When you are looking to sell a wood cabinet manufacturing company, it is important to be prepared to go to market. In this article, we are going to discuss the factors that are involved in selling a cabinet manufacturing company as well as areas that you are able to benchmark to help improve the value. Sigma is always here to help as you navigate this process.
In recent history, cabinet manufacturing in the US has improved due to an increase in construction. The increased demand and improvements in residential construction have really accelerated the cabinet and vanity manufacturing industry forward. As the housing market continues to grow, we can expect rapid growth to continue in the overall construction industry. As we will discuss later, this fluctuation in the residential housing industry is both a positive and a negative factor when it comes to selling the business.
Factors That Influence Value
Cabinet manufacturing is considered in the categories of other light manufacturing operations, and since demand for all manufacturing is at a premium, pricing will command higher multiples. This is primarily due to the buyer demand for manufacturing.
Considerations that strongly influence the ability to sell, as well as the price, are the housing market and construction industry. This is great when the industry is on a rise, but can be a drag on the valuation when the industry is headed down. Keep in mind that the best time to sell a cabinet manufacturing company is when the industry is on the rise not decline. Industry buyers are willing to pay a premium when the economy is rising and looking for bargains when it is in a decline.
When your business serves a specific niche, it will set your business apart from the competition and give an uptick on the value. This niche can be a type of product such as custom or it can be a specific customer type that you service. “Riches are in the niches,” is especially a true statement in the cabinet manufacturing industry.
As in any industry, the number of customers is an important factor when looking to sell a cabinet manufacturer. The industry standard is the largest customer being around 25% of the revenue of the business. Close behind this calculation is the number of customers that it takes to make up 80% of the businesses revenue. If that number is greater than 5, it will create an uptick in the business valuation.
Equipment & Inventory
One of the specific factors for a cabinet manufacturer is an issue of how the business handles production efficiency. This can mean higher labor costs, raw goods costs and production delays for the amount of revenue and profit that the business produces. Some wood cabinet manufacturers have state-of-the-art equipment that increases this efficiency. When analyzing this matrix it ultimately has a strong impact on the value. Equipment can add or decrease value when pricing the business. It is not uncommon for a custom shop to have automated equipment that, in turn, results in a higher price even compared to other shops that have the same level of profit.
The following is an industry analysis based on IRS data as provided on tax returns. This is based on a percentage of revenue:
- Cost of Goods: 25%
- Facility Costs: 10%
- Payroll/Labor Costs: 35%
When comparing your business to the above three factors it can help determine where you may need to adjust your business if your seller earnings are not where you would like it to be.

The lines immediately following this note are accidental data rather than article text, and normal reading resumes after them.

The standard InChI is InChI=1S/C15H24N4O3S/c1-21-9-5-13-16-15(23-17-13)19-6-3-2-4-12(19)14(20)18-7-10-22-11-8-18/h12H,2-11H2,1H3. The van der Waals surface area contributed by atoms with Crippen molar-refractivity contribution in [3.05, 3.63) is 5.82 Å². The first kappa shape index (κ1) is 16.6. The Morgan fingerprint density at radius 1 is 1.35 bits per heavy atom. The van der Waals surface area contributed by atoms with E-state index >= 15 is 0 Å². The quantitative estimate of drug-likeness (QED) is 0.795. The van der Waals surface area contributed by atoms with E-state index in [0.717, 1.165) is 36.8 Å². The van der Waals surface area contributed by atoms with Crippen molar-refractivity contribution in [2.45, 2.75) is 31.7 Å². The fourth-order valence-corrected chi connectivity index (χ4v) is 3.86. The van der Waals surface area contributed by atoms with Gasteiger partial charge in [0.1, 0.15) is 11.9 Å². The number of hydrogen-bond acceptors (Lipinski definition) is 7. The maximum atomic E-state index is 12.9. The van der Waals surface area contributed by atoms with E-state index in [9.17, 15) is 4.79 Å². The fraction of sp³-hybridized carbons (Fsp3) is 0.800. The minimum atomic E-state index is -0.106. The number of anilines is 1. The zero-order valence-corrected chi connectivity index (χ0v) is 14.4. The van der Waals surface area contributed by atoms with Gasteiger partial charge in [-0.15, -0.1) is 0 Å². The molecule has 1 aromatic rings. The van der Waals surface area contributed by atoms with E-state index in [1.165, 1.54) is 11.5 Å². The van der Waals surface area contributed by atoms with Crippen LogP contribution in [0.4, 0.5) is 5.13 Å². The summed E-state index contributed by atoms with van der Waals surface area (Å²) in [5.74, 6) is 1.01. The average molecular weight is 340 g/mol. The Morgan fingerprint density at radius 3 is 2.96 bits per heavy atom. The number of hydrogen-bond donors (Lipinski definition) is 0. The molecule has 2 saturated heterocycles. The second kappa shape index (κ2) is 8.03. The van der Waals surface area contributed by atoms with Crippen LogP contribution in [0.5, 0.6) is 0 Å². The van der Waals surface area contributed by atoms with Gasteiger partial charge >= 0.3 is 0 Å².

The best way to determine a factual value/price for a cabinet manufacturer is to look at the market. Ultimately, what other cabinet manufacturers are selling for will have a strong impact on what your business will sell. The following is a chart that outlines that price of the business as a percentage of SDE, EBITDA, and Revenue.
|SDE as a % of Revenue||5.90%||35.93%||17.53%|
|EBITDA as a % of Revenue||3.54%||29.99%||13.68%|
|Multiple of Revenue||0.16||1.00||0.53|
|Multiple of SDE||1.50||5.54||3.00|
|Multiple of EBITDA||1.85||6.17||3.96|
The efficiency of earnings is typically the largest factor in a cabinet manufacturer’s value. The best determining factor for the efficiency of earnings is based on SDE or Sellers Discretionary Expense or profit. At the end of the day, the performance of the business is the most important factor. The number that stands out the most is the Multiple of SDE of three. Revenue is typically not the best way to determine the value as it really isn’t an indicator of how efficient the business is in making a profit. The reason we included revenue here is more as a benchmark for you to see where the profitability typically is for the industry.
The reason the SDE is a major determining factor is that buyers are interested in ROI or how long it took them to get their initial investment back. Looking at the chart above, the average ROI that is expected in this industry is three years. While the high ROI is 5.54 when you dig deep into the data it is easy to determine as we said earlier that efficiency and state of the art equipment drove up these specific business sales.
If you are interested in receiving a formal business valuation then contact us today. We will analyze three to four years of your business performance to better determine where your specific business falls in the range above.
Scot Cockroft is the Owner & President of the #1 ranked Business Brokerage, Business sales and M&A firm in Texas. Scot has been named Named Deal Maker of the Year by Dallas Business Journal.
He is committed to a “different” type of business brokerage firm, one that is NOT about a sales pitch but, rather, results! In short, a business brokerage firm that is committed to performance-based compensation. Scot believes in these principles as well as a candid honesty with clients. His candid style often takes buyers and sellers by surprise, but is often what assures successful connections between the two.
Feel free to reach out!